Robert Lincoln looks more like a cuddly teddy bear than a cunning terminator.
Nonetheless, Lincoln, in some quarters, holds the distinction of being the lead attorney behind an effort to kill one of the Gulf Coast’s largest potential construction projects.
Even more confounding: Lincoln, an affable, worldly chap, who spent his junior-high school years on a sailboat in the Virgin Islands, usually represents developers in contentious planning-and-zoning issues. He is currently fighting against Hometown Democracy-style initiatives in St. Petersburg, for example, and he is on the case for a concrete company suing the government over land issues in Lee County.
Indeed, Lincoln, 50, is the guy developers want to hire when they go before a county zoning commission or a town planning board.
“We call him our ‘in-house land use law encyclopedia,’” says Bill Merrill, a partner at Icard Merrill, the prominent Sarasota-based law firm for which Lincoln works. “He’s a great resource to have on your side of
Unless, of course, that table is made up of the owners and officials behind the Longboat Key Club and Resort. Club officials, including the owners, New York-based real-estate firm Loeb Partners Realty, proposed a $500 million redevelopment project for the property in April 2008.
The project, which has since been scaled back to an estimated $400 million, now holds the potential for a totally revamped property, including a 196-room five-star hotel; a new meeting center; two new condo buildings totaling more than 60 units; and a new golf course and clubhouse. The Longboat Key Town
Commission has held dozens of hearings and meetings on the issue for the past six months and a decision on the project could be made by June.
But approval or denial delay hasn’t diminished the project’s significance, considering construction projects worth anything close to $400 million are pretty rare these days on the Gulf Coast. On Longboat Key, it’s even more rare.
In fact, statewide economist Hank Fishkind echoed the beliefs of many in the business community when he told the commission in January that the project is akin to life-and-death for the Key.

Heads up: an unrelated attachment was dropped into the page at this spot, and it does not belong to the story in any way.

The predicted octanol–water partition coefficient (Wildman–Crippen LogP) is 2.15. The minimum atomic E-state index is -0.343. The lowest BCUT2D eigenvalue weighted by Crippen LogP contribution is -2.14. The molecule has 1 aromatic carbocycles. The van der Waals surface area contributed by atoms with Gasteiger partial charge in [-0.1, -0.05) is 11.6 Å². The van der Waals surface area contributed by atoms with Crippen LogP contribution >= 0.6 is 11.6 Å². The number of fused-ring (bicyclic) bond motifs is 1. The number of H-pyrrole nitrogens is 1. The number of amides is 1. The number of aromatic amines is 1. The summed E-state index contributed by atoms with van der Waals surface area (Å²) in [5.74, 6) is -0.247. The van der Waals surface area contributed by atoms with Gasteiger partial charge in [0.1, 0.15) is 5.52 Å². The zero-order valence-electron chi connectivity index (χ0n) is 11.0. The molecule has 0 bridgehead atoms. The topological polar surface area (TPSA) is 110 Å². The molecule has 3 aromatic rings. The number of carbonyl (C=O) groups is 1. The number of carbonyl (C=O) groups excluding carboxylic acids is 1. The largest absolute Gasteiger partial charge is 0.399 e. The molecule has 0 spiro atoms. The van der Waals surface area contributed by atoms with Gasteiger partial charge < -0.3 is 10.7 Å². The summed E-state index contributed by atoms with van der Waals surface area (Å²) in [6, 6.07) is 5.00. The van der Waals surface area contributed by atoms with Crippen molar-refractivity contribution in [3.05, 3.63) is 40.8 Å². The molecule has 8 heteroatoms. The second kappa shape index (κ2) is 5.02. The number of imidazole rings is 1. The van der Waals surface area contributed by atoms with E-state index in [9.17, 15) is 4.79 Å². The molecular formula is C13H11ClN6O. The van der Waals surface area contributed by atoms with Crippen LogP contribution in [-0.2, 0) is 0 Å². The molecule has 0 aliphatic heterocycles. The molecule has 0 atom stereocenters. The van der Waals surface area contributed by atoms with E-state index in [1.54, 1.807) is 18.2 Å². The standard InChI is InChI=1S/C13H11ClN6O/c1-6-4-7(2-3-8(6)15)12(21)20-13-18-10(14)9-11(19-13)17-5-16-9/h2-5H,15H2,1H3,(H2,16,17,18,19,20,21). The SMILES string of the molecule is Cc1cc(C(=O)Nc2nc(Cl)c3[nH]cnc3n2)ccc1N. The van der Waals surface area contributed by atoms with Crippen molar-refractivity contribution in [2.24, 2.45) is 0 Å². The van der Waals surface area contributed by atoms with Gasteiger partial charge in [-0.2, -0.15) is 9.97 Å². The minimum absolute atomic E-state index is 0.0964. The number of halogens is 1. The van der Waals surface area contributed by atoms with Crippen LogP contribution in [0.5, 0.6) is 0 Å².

Said Fishkind: “Without the support of the town, this program cannot go forward and the resort will deteriorate, along with the island and its real-estate values.”
Lincoln, however, in representing the project’s opponents, the Islandside Property Owners Coalition, says statements like that are overblown and misguided. Lincoln argues the project itself, no matter how good it might or might not be for the Key or the resort, is based on a false reading of the town’s planning-and-zoning codes and its comprehensive plan.
“The idea that we should roll over on everyone else’s rights just because economic development is in use here defies principle,” says Lincoln. “When it comes to land planning, I’m a process hawk.”
Furthermore, Lincoln says the project might not be worth what its backers say it is.
“They’ve done a masterful job of putting this project in (the $400 million) light,” says Lincoln. “But when you actually look at the project, it might not be worth that much.”
Still, even Lincoln gets the irony. It’s not often, he admits, that he comes down against developers.
“Most of the time, I’m in the role of telling people their comprehensive plans are too vague to be enforced,” says Lincoln. “But this is the flip side.”
Even more ironic: Lincoln, both personally and in other cases, opposes Amendment 4, the ballot initiative also known as Hometown Democracy that, if passed by statewide voters in November, could cause mayhem in even the simplest development proposal. The initiative would allow voters to approve all changes to local comprehensive land-use plans, complicated votes that are currently handled by city and county commissioners.
“Having zoning and planning debates decided at the ballot box is hugely problematic,” says Lincoln. “I call it ‘Hometown Demagoguery’ because the precepts behind it are fundamentally false. If it passes, it will further polarize growth.”
The potential damage Hometown Democracy can bring is on full display in the city of St. Pete Beach, where regulations similar to the process behind Amendment 4 were passed a few years ago. The battle now looms in pending court cases, where Lincoln represents Save Our Little Village, a nonprofit group fighting Hometown Democracy-like rules.
“This has never been about the right to vote,” says Deborah Nicklaus, a SOLV official whose family operates a hotel on the beach. “It has always been about these people wanting to stop all growth.”
Lincoln has argued those same points for SOLV, both in court and in many hearings.
Yet at least one member of the Islandside Property Owners Coalition cited Hometown Democracy as a good tool to stop developments. In a recent e-mail to some Longboat residents, coalition Chairman Bob
White wrote that the ballot initiative is a “response to the tendency of local governments to allow overdevelopment within their communities and inappropriate changes to codes to accommodate developers.”